CMOS imaging biosensor could enable early diagnosis of diabetes, Alzheimer's

Researchers at the Toyohashi University of Technology and the National Center for Geriatrics and Gerontology (Toyohashi, Japan) have developed a semiconductor-imaging biosensor that analyzes blood and urine for early detection of diabetes and Alzheimer's diseases, among others.

Related: Portable, low-cost fluorescence biosensor diagnoses Type 1 diabetes early

The biosensor comprises a 128 × 128-pixel complementary metal-oxide semiconductor (CMOS) image sensor developed at the Toyohashi University of Technology that is sensitive to extremely small changes in electric potential, and microbeads on which antigen-antibody reactions take place. This technology will enable monitoring and diagnosis of diseases for which specific markers are known using very small volumes of blood or urine. Specifically, this technology has detected amyloid beta-peptide, an agent responsible for Alzheimer's disease.

The semiconductor image sensor (128 × 128 pixels) developed at the Toyohashi University of Technology
The semiconductor image sensor (128 × 128 pixels) developed at the Toyohashi University of Technology.

Contracting a disease leads to expression of proteins specific to the diseases in the blood. This new technology is used for early diagnosis of diseases by using this specific protein as the antigen and a marker that captures the protein as the antibody and checking their antigen-antibody reaction. Conventional protocols used to monitor antibody-antigen reactions employ fluorescent probes and detection of fluorescence with microscopic cameras. This process is time-consuming because of the necessity to measure fluorescence from the probes and the fact that it cannot be used to detect low concentrations of antigens when the fluorescence intensity is too low to detect optically.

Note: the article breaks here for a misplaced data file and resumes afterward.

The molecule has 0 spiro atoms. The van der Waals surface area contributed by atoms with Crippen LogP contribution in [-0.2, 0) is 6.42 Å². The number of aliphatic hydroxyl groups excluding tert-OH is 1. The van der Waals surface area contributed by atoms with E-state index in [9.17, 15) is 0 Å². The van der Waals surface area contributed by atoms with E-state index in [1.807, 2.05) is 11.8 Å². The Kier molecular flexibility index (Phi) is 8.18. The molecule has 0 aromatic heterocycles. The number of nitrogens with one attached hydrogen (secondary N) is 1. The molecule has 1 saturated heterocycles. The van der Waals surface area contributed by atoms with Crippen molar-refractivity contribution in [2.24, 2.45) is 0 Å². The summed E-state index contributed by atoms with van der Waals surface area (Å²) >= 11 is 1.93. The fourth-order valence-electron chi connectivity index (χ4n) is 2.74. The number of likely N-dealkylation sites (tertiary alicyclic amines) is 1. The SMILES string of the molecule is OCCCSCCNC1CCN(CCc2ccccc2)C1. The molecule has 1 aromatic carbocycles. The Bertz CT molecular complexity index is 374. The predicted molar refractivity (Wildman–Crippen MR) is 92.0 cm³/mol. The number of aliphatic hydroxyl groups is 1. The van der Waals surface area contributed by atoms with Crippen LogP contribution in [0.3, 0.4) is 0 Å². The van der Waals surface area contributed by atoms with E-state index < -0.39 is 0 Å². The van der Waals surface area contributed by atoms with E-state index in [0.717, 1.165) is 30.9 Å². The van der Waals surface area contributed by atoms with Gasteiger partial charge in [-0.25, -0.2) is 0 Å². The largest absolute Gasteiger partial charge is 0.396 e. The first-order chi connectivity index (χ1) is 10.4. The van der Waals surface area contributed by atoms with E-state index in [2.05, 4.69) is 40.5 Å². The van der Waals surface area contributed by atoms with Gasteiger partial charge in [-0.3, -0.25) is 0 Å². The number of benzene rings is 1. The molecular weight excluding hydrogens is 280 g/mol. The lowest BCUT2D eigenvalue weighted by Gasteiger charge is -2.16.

A schematic illustration of microbeads with antibodies on sensors
A schematic illustration of microbeads with antibodies on sensors.

With this technology, a antigen-antibody reaction is used as in conventional methods, but fluorescence is not measured. Instead, this method employs a semiconductor image sensor to detect minute changes in electric potential generated during an antigen-antibody reaction.

Implementation of the technology will be tested for daily control of lifestyle diseases such as diabetes, with plans in the future to be expanded to early diagnosis of Alzheimer's and Parkinson's diseases.

Full details of the researchers' work appear in the journal Sensors and Actuators B; for more information, please visit


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